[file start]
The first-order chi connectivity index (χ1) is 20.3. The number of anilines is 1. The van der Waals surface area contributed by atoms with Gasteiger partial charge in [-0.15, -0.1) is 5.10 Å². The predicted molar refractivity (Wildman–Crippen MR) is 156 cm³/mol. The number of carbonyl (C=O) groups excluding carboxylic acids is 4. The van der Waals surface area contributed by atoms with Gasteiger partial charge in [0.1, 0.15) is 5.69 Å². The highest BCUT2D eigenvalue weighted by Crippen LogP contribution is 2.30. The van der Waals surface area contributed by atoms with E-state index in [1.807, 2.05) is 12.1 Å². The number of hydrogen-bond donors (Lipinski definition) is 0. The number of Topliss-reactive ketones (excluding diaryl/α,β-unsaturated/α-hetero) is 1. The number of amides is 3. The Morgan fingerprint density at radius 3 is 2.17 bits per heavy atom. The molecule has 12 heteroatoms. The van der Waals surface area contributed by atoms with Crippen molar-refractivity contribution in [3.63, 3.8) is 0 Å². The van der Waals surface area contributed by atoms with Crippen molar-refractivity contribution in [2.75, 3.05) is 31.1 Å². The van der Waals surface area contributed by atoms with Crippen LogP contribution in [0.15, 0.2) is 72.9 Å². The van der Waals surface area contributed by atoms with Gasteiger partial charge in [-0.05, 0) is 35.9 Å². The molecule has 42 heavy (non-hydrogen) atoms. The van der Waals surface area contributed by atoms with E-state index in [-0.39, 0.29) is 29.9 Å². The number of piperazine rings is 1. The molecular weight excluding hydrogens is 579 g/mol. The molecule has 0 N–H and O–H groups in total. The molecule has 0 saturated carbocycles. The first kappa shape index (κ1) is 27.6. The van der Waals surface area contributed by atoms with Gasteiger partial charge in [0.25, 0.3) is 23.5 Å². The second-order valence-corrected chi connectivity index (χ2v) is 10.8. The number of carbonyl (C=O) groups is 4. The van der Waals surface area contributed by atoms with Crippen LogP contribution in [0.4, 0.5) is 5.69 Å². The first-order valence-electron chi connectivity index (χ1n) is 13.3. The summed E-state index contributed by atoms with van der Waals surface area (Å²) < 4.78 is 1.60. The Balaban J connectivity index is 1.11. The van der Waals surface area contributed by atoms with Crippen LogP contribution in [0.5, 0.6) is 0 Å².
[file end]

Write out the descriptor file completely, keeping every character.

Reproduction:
The first-order chi connectivity index (χ1) is 20.3. The number of anilines is 1. The van der Waals surface area contributed by atoms with Gasteiger partial charge in [-0.15, -0.1) is 5.10 Å². The predicted molar refractivity (Wildman–Crippen MR) is 156 cm³/mol. The number of carbonyl (C=O) groups excluding carboxylic acids is 4. The van der Waals surface area contributed by atoms with Gasteiger partial charge in [0.1, 0.15) is 5.69 Å². The highest BCUT2D eigenvalue weighted by Crippen LogP contribution is 2.30. The van der Waals surface area contributed by atoms with E-state index in [1.807, 2.05) is 12.1 Å². The number of hydrogen-bond donors (Lipinski definition) is 0. The number of Topliss-reactive ketones (excluding diaryl/α,β-unsaturated/α-hetero) is 1. The number of amides is 3. The Morgan fingerprint density at radius 3 is 2.17 bits per heavy atom. The molecule has 12 heteroatoms. The van der Waals surface area contributed by atoms with Crippen molar-refractivity contribution in [3.63, 3.8) is 0 Å². The van der Waals surface area contributed by atoms with Crippen molar-refractivity contribution in [2.75, 3.05) is 31.1 Å². The van der Waals surface area contributed by atoms with Crippen LogP contribution in [0.15, 0.2) is 72.9 Å². The van der Waals surface area contributed by atoms with Gasteiger partial charge in [-0.05, 0) is 35.9 Å². The molecule has 42 heavy (non-hydrogen) atoms. The van der Waals surface area contributed by atoms with E-state index in [-0.39, 0.29) is 29.9 Å². The number of piperazine rings is 1. The molecular weight excluding hydrogens is 579 g/mol. The molecule has 0 N–H and O–H groups in total. The molecule has 0 saturated carbocycles. The first kappa shape index (κ1) is 27.6. The van der Waals surface area contributed by atoms with Gasteiger partial charge in [0.25, 0.3) is 23.5 Å². The second-order valence-corrected chi connectivity index (χ2v) is 10.8. The number of carbonyl (C=O) groups is 4. The van der Waals surface area contributed by atoms with Crippen LogP contribution in [0.4, 0.5) is 5.69 Å². The first-order valence-electron chi connectivity index (χ1n) is 13.3. The summed E-state index contributed by atoms with van der Waals surface area (Å²) < 4.78 is 1.60. The Balaban J connectivity index is 1.11. The van der Waals surface area contributed by atoms with Crippen LogP contribution in [0.5, 0.6) is 0 Å².